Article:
Annie's, Inc. (NYSE: BNNY) stock has had a rough time in the past few days, having fallen almost 20% after both fourth-quarter earnings and forward estimates disappointed analysts, and the company's auditor, PricewaterhouseCoopers, announced on Wednesday that it will resign, citing "an insufficient complement of finance and accounting resources."
Despite strong earnings growth since its IPO two years ago, the stock is now down almost 50% from its high last October. So just how bad is this recent news, and is the stock cheap enough yet to consider buying anyway?
Do you want the bad news first, or the bad news?
Well, the good news is, adjusted net sales increased 19% for the year, and the "disappointing" earnings growth came in at 37.5%. The company is also expecting similar sales growth in the coming year, so clearly there's a lot of consumer demand for the company's products, including its boxed mac-and-cheese meals, which command an estimated 7% share of the mac-and-cheese market, most of which was probably stolen from Kraft Foods, whose own "Kraft dinner" is still considered a generic term for the entire category in some places, similar to "Coke" and "Saran Wrap."
Unfortunately, the bad news is that that sales growth will probably be for naught. While the fourth quarter's earnings fell shy of analyst estimates, more troubling was the company's outlook for the year ahead, predicting that EPS growth would be in a range of $0.88 to $0.95 per share -- which translates to just 0% to 8% growth.
The main reason for the slowdown is that gross margins have fallen precipitously. The company faced higher-than-expected input costs in the fourth quarter, particularly for organic wheat, leading adjusted gross margin to fall 410 basis points. Management doesn't expect costs to improve in the near future, but it did say that forward cost coverage should be better and the company is working on improving its supply chain to better meet increasing growth. Annie's expects gross margin for fiscal 2015 to end up comparable to this year, which is bad, but at least the company is taking steps to contain rising costs, which may lead to higher margins down the road.
Unfortunately, even as Annie's tries to keep the lid on rising input costs, management expects sales, general, and administrative expenses to rise as the company seeks out new talent to support future growth. That doesn't really help things right now, but it's to be expected of any growth company, and Annie's can't be faulted for it.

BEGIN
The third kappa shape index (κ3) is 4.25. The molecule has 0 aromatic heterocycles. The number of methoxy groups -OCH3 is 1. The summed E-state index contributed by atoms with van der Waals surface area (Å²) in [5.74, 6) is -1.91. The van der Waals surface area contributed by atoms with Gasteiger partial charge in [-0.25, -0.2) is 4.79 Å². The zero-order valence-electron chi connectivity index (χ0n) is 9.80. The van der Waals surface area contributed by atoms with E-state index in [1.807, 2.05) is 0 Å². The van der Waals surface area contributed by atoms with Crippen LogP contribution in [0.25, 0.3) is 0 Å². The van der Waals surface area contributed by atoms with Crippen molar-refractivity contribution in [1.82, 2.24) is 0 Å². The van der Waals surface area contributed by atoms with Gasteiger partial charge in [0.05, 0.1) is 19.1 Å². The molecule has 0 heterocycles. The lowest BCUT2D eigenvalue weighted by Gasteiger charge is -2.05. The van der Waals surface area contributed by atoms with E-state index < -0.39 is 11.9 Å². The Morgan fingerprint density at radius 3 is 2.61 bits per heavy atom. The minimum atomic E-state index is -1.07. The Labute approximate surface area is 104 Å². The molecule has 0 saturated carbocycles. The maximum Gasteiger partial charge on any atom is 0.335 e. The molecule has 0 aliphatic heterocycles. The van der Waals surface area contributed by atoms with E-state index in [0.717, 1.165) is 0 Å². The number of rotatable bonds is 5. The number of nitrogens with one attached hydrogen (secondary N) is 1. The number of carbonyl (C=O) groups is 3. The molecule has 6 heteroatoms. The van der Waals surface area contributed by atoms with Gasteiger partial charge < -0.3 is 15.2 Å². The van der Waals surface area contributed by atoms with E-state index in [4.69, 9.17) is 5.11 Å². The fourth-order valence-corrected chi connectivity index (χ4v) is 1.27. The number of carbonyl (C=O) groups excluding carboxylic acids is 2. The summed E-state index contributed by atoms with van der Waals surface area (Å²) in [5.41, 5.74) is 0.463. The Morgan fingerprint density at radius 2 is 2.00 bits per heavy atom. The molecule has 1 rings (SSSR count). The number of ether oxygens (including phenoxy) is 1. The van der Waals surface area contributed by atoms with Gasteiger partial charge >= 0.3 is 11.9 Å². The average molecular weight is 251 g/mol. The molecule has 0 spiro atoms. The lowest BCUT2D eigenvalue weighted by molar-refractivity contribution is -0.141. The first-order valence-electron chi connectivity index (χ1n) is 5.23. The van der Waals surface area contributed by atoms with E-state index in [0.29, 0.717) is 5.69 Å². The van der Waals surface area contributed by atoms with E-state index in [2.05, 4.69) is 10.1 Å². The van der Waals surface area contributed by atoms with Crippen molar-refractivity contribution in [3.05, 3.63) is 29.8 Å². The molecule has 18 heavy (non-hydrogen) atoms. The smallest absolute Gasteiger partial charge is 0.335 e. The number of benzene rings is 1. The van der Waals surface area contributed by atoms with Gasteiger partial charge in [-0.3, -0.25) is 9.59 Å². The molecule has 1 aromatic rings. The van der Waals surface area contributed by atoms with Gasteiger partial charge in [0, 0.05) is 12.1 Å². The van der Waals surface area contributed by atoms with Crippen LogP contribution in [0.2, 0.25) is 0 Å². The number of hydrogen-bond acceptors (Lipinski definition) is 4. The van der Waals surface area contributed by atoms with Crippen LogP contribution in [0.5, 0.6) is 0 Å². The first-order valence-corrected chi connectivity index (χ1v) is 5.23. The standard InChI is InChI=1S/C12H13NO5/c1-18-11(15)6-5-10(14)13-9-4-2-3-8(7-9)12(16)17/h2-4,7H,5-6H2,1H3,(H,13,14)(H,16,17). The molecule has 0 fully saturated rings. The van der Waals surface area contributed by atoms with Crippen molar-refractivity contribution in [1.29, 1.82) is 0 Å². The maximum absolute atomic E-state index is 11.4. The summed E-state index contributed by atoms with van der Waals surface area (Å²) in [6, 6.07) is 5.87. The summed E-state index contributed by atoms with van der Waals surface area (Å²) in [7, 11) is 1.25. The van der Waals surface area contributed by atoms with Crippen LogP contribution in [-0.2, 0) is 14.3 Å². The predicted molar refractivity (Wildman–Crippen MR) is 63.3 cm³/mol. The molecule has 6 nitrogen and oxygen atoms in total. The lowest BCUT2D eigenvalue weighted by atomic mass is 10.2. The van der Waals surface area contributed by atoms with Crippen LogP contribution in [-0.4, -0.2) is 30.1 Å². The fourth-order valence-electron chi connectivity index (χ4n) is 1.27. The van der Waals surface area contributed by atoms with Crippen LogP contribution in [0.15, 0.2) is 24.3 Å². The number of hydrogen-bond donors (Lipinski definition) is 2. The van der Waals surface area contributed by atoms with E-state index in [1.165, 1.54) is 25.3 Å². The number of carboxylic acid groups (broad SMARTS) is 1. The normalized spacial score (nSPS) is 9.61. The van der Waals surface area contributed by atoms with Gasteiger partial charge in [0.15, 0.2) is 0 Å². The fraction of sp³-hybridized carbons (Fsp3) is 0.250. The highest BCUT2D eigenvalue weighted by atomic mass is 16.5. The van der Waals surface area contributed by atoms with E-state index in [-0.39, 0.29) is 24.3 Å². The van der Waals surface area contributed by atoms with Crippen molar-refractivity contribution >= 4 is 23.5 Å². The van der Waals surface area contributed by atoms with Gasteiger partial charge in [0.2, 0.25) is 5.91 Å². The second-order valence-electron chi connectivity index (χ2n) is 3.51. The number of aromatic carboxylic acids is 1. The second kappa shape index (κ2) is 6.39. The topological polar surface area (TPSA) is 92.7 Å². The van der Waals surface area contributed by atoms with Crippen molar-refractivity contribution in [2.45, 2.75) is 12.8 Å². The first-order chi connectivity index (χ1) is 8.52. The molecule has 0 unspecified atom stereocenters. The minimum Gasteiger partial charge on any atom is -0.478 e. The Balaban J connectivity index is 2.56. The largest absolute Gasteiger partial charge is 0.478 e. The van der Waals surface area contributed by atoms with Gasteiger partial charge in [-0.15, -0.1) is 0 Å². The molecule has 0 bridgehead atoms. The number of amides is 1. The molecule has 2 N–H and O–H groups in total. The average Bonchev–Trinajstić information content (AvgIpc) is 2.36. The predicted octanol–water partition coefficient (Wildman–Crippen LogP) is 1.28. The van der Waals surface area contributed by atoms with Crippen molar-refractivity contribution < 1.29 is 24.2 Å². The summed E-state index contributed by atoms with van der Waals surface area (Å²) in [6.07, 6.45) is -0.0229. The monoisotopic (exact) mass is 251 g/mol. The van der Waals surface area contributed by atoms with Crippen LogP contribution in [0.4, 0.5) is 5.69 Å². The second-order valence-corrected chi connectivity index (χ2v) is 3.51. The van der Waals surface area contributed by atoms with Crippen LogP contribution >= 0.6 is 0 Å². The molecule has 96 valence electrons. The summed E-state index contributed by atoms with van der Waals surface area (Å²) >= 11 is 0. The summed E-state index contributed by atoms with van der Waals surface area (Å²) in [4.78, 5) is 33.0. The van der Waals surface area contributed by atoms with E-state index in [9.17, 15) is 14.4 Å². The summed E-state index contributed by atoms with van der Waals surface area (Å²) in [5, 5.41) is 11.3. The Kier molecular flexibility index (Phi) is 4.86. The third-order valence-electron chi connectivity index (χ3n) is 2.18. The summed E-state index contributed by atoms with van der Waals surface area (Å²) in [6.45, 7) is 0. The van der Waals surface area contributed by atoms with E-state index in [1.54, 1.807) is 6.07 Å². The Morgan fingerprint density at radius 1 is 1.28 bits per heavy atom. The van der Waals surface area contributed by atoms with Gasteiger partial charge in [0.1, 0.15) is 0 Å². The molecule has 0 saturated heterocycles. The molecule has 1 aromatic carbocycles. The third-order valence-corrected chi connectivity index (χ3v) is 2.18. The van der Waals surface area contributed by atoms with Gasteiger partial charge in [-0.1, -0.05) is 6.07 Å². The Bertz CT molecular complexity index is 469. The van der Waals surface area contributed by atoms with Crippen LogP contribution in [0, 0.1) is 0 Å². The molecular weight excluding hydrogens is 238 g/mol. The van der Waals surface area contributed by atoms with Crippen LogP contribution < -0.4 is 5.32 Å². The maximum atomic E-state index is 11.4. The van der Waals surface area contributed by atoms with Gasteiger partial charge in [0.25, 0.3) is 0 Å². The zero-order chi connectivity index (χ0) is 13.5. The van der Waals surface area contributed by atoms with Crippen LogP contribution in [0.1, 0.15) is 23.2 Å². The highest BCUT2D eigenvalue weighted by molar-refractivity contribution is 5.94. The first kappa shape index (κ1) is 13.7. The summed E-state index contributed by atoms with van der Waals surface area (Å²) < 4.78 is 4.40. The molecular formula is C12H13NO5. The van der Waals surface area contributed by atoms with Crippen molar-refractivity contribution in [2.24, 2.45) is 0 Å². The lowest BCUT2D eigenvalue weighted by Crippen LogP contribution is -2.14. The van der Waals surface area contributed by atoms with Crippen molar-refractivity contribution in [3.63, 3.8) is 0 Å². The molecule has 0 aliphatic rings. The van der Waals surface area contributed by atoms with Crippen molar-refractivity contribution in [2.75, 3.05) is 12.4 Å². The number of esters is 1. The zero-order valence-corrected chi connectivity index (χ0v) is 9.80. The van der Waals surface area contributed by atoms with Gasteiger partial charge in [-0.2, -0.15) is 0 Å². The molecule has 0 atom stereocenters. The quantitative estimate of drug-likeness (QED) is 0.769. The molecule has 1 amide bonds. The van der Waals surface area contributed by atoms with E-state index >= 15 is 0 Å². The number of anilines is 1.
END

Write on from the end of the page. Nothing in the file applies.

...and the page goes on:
Wait, what was that about losing an auditor?
With the bad news out of the way, here's the bad news: In the recently submitted annual report, management disclosed that it had "identified a material weakness in its internal control over financial reporting," followed by a disclosure the next day that PricewaterhouseCoopers will resign as the company's auditor.
While PricewaterhouseCoopers claims that the material weakness didn't result in any material misstatements yet, there is a "reasonable possibility" that material misstatements will not be detected "on a timely basis." That very fact makes me wary of taking management's word for it that no misstatements have occurred yet, and if they have, this recent period could have been even worse than it already appears. Even if misstatements have been avoided so far, the possibility that they will happen in the future is a huge risk for investors, especially now that the company is currently without an auditor.
To make matters worse, at least 10 different law firms have announced investigations into the company on behalf of shareholders for possible breach of fiduciary duty and federal securities laws by the board of directors. Whether there's merit to any of the investigations or it's all just a bunch of ambulance chasing remains to be seen, but there's no denying that it puts a huge cloud of doubt over the company.
The Foolish bottom line
If Annie's were just experiencing some temporary margin pressure from the high cost of wheat, I'd happily suggest buying the stock. After falling so much in just the last few days, the company's PEG ratio, a useful valuation measure for growth companies, is 0.81, implying the stock is undervalued by a fair amount.
Unfortunately, it's also suffering from troubling legal issues that present a huge red flag for investors. There's a chance it will blow over and investors who buy now will be rewarded, but there's also a chance that the company will restate its earnings for the worse and be subjected to costly lawsuits. Unlike Annie's all-natural, organic food products, it's hard to tell what ingredients are in this company right now.